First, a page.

by Christine Lindsay
The British are coming! They said this when the Beatles arrived in New York, and they’re saying it again with the recent success of Downton Abbey. Recently an editor of one of the largest US publishing houses says to expect the British invasion in the Christian world of fiction. With my series Twilight of the British Raj set during England’s colonial rule of India, I love hearing this news.
But can I risk my writing career on this marketing forecast?
The western romance still reigns. My books about Indian women clad in silk saris, or Englishwomen serving cucumber sandwiches in flower laden gardens in British India have been in competition with gals traveling out to the Wild West by stagecoach.
It doesn’t matter that my English heroine in Shadowed in Silk must tuck a revolver into her handbag while she goes to the market. It doesn’t matter than my spunky heroine in Captured by Moonlight slips a bag of snakes into a room to scare off some baddies. A book set in eastern locals is a tough sell in America.
And my heroes in British military regalia, bearing Lee-Enfield rifles, and riding their cavalry steeds to war have been put in direct competition with cowboys and ranches.
Now don’t get me wrong. I love ranches, and I love cowboys. My husband wore a cowboy hat the year we met. He still wears cowboy boots for dress shoes, even on the day our daughter got married. I love a good western romance, but I also like to read about British heroes.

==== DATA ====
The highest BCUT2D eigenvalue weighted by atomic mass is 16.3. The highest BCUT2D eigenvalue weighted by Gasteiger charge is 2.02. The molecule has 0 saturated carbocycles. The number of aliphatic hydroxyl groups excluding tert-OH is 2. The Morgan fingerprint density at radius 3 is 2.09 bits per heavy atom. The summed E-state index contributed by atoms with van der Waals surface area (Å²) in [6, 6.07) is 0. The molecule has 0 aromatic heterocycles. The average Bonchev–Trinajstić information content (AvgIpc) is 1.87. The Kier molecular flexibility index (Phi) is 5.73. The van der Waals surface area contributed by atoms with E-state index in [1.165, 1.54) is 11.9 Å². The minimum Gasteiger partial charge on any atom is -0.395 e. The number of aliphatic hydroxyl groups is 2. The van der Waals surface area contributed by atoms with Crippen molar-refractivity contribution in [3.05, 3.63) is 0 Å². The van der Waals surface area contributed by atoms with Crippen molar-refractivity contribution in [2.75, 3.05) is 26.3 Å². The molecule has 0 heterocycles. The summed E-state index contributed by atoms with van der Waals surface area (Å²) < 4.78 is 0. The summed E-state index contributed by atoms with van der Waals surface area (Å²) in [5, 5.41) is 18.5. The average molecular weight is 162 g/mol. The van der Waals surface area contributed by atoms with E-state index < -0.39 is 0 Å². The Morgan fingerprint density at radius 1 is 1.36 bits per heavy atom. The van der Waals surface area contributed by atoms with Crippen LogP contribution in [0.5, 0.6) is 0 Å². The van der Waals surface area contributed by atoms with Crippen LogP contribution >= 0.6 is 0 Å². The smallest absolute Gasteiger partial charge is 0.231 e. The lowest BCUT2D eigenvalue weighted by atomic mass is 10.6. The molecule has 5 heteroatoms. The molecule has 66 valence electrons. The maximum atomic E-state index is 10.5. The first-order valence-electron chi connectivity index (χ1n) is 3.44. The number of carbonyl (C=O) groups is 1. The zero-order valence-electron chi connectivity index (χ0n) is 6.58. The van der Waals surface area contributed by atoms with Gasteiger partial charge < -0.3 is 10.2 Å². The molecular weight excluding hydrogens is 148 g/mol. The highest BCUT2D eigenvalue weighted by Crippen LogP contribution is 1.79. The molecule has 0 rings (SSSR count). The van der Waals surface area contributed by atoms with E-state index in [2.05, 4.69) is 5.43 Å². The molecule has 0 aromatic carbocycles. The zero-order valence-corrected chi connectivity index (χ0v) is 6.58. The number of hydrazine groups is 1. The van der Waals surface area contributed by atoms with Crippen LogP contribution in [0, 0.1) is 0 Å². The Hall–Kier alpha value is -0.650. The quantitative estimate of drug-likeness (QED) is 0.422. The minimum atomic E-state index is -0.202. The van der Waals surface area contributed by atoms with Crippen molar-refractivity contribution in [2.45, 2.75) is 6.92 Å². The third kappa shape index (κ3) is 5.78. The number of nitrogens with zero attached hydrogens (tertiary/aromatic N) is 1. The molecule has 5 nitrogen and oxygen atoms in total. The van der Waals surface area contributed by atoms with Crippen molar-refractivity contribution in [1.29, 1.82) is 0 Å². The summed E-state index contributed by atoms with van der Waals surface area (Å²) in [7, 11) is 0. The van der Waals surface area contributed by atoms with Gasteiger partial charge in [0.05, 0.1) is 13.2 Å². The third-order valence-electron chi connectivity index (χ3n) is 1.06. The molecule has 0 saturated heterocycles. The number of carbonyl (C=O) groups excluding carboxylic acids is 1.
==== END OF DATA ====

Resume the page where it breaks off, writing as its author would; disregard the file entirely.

But I pay attention to polls that ask readers what kind of heroes they like. Much of the time readers prefer the American hero wearing denim jeans and flannel shirt with the big old Stetson. Makes sense, I too swoon over that kind of hero. But I also like a hero who speaks with a British accent from an upper crust English school, and whose stiff upper lip keeps his smouldering emotions in tight check.
They say write what you know. And while I dearly love my cowboy-boot-clad hubby, as far as literature goes-I know the British hero better. Being born in Northern Ireland and living most of my life in Canada, I can write from the English or Irish mindset. I wouldn’t dream of writing a novel set in the US South or Texas. The fine differences in speech and culture would trip me up in no time, and readers would discern in no time that I didn’t know what I was talking about.
And I can write about British locals because those stories have flowed through my blood, thanks to my ancestors.
Even though it’s been a challenge to interest readers in a strikingly different setting, I am seeing a growing interest. I think it boils down to authenticity. I’m writing what I know well-not only from stories my family has passed down, but from reams of research.
Gradually a niche is opening up in the market. Readers are starting to discover the subtle differences to an English hero, and finding him as alluring and honorable as the American. Readers are starting to discover that the exotic setting of British colonies was as exciting as the Wild West.
Write what you know. The discerning reader can tell.
Irish-born Christine Lindsay writes award-winning historical novels. In Shadowed in Silk and Captured by Moonlight, Christine delights in weaving the endless theme of the Heavenly Father’s redemptive love throughout stories of danger, suspense, adventure, and romance.
The Pacific coast of Canada, about 200 miles north of Seattle, is Christine’s home.